McGinness began to create this language at the time of the birth of the new millennium and the progress of this language’s development can be traced as clearly as that of a child growing into an adult. Like a baby learning to speak, his first works in this new direction (the artist has been exhibiting his work consistently since 1996 but did not begin to develop this sign system until roughly 2000) were simple, monosyllabic outbursts where the entire picture plane was dominated by one simple icon at a time such as that of a snowflake in a circle or a reflected image of a simplified symbol of a man riding an escalator. The meanings were open to interpretation but complexity was absent. Within a year, the entirety of the artist’s output was focused on developing this new vocabulary and he had soon moved beyond the single word phrases to images that placed numerous icons beside each other within the picture window, resulting in visual sentences. Not only were the compositions becoming more sophisticated but so were the icons themselves. Angels sprouted second heads while Gothic churches were reflected horizontally into heavily-armed military fortresses.Monkeys rode galloping unicorns whose shit sprouted magic mushrooms. Soon, these sentences grew into paragraphs as McGinness began to layer the sentences on top of each other, creating more and more complex relationships between the icons via manipulations to size, color, and depth. With “Aesthetic Comfort”, it is clear the artist has mastered the language.Each piece in this show offers a full chapter of some Byzantine, unknowable story, while the total epic novel is composed of all the works in the exhibition.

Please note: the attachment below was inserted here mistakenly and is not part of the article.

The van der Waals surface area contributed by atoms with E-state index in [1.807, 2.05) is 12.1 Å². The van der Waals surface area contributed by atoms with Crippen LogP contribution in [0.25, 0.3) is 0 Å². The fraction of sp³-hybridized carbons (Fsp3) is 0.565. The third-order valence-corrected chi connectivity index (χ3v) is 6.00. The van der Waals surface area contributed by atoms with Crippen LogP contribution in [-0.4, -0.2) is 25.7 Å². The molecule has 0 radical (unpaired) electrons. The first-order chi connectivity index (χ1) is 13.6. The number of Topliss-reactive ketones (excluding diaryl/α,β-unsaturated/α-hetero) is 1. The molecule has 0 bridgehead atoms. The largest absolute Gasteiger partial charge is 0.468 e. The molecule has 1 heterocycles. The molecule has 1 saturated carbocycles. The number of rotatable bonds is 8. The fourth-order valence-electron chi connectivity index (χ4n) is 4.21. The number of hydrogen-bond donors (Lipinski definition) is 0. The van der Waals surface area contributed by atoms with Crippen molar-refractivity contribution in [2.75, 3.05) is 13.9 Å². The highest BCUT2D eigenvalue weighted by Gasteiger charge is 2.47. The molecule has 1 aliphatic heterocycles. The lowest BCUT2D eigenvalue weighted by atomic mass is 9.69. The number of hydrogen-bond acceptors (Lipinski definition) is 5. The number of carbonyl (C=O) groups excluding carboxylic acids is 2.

The process McGinness uses to write these novels mixes traditional crafts like drawing and silk screening with sophisticated technologies such as Apple computers and Adobe software. With pen on paper, he distills ideas into flat, iconic designs.These analog drawings are turned digital as they are scanned into his Mac and further refined by aligning tangent points and outlines. These digital files are catalogued into what is now a massive icon library and then brought into the mechanical realm in the form of custom made silk-screens. Rather than using paintbrushes, McGinness makes his marks on the canvas using these silk-screens, replacing brushstrokes with pulls of the squeegee. The icons on the surfaces of the paintings seem machine made in their sharp perfection, but these marks all result from a careful marriage of analog, mechanical and digital technologies.With dizzying complexity yet simultaneously beautiful simplicity, the art of Ryan McGinness creatively manipulates various modes of innovative messaging technologies to produce a brand new language that speaks about the Communication Age and the ways we use it within and across societies.
Exhibition Essay by Randy Gladman. Displayed as wall text as part of “Ryan McGinness: Aesthetic Comfort,” Artcore Gallery, Toronto, September 23 – November 15, 2008.